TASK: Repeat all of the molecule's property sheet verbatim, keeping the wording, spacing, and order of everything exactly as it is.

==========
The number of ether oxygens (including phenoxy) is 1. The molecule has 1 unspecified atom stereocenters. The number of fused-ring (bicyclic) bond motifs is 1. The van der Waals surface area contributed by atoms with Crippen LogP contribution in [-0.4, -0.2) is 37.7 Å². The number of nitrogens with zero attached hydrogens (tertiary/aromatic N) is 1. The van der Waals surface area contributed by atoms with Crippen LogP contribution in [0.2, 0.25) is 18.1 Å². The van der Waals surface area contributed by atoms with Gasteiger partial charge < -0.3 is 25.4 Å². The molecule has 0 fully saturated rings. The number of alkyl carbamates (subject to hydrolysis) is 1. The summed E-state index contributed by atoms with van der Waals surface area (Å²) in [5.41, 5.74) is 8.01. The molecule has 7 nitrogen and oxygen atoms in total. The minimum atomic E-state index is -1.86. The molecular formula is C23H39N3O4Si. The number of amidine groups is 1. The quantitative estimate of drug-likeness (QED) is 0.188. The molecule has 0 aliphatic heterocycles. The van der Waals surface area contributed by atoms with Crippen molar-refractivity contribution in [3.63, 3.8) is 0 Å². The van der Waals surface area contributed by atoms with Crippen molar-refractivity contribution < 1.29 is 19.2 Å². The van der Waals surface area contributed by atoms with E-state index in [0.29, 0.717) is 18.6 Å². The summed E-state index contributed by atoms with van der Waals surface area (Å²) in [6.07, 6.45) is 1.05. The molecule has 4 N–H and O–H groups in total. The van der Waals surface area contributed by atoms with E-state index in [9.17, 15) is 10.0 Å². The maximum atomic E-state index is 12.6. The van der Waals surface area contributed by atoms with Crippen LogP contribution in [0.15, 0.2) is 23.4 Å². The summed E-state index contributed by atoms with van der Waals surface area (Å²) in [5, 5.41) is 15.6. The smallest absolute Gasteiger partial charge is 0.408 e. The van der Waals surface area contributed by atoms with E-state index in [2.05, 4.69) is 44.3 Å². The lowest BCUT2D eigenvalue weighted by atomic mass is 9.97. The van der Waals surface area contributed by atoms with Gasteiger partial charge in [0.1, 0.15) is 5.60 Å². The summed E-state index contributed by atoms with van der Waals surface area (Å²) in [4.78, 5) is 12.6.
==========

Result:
The number of ether oxygens (including phenoxy) is 1. The molecule has 1 unspecified atom stereocenters. The number of fused-ring (bicyclic) bond motifs is 1. The van der Waals surface area contributed by atoms with Crippen LogP contribution in [-0.4, -0.2) is 37.7 Å². The number of nitrogens with zero attached hydrogens (tertiary/aromatic N) is 1. The van der Waals surface area contributed by atoms with Crippen LogP contribution in [0.2, 0.25) is 18.1 Å². The van der Waals surface area contributed by atoms with Gasteiger partial charge < -0.3 is 25.4 Å². The molecule has 0 fully saturated rings. The number of alkyl carbamates (subject to hydrolysis) is 1. The summed E-state index contributed by atoms with van der Waals surface area (Å²) in [5.41, 5.74) is 8.01. The molecule has 7 nitrogen and oxygen atoms in total. The minimum atomic E-state index is -1.86. The molecular formula is C23H39N3O4Si. The number of amidine groups is 1. The quantitative estimate of drug-likeness (QED) is 0.188. The molecule has 0 aliphatic heterocycles. The van der Waals surface area contributed by atoms with Crippen molar-refractivity contribution in [3.63, 3.8) is 0 Å². The van der Waals surface area contributed by atoms with Crippen molar-refractivity contribution < 1.29 is 19.2 Å². The van der Waals surface area contributed by atoms with E-state index in [0.29, 0.717) is 18.6 Å². The summed E-state index contributed by atoms with van der Waals surface area (Å²) in [6.07, 6.45) is 1.05. The molecule has 4 N–H and O–H groups in total. The van der Waals surface area contributed by atoms with E-state index in [9.17, 15) is 10.0 Å². The maximum atomic E-state index is 12.6. The van der Waals surface area contributed by atoms with Crippen LogP contribution in [0.15, 0.2) is 23.4 Å². The summed E-state index contributed by atoms with van der Waals surface area (Å²) in [5, 5.41) is 15.6. The smallest absolute Gasteiger partial charge is 0.408 e. The van der Waals surface area contributed by atoms with E-state index in [2.05, 4.69) is 44.3 Å². The lowest BCUT2D eigenvalue weighted by atomic mass is 9.97. The van der Waals surface area contributed by atoms with Gasteiger partial charge in [0.1, 0.15) is 5.60 Å². The summed E-state index contributed by atoms with van der Waals surface area (Å²) in [4.78, 5) is 12.6.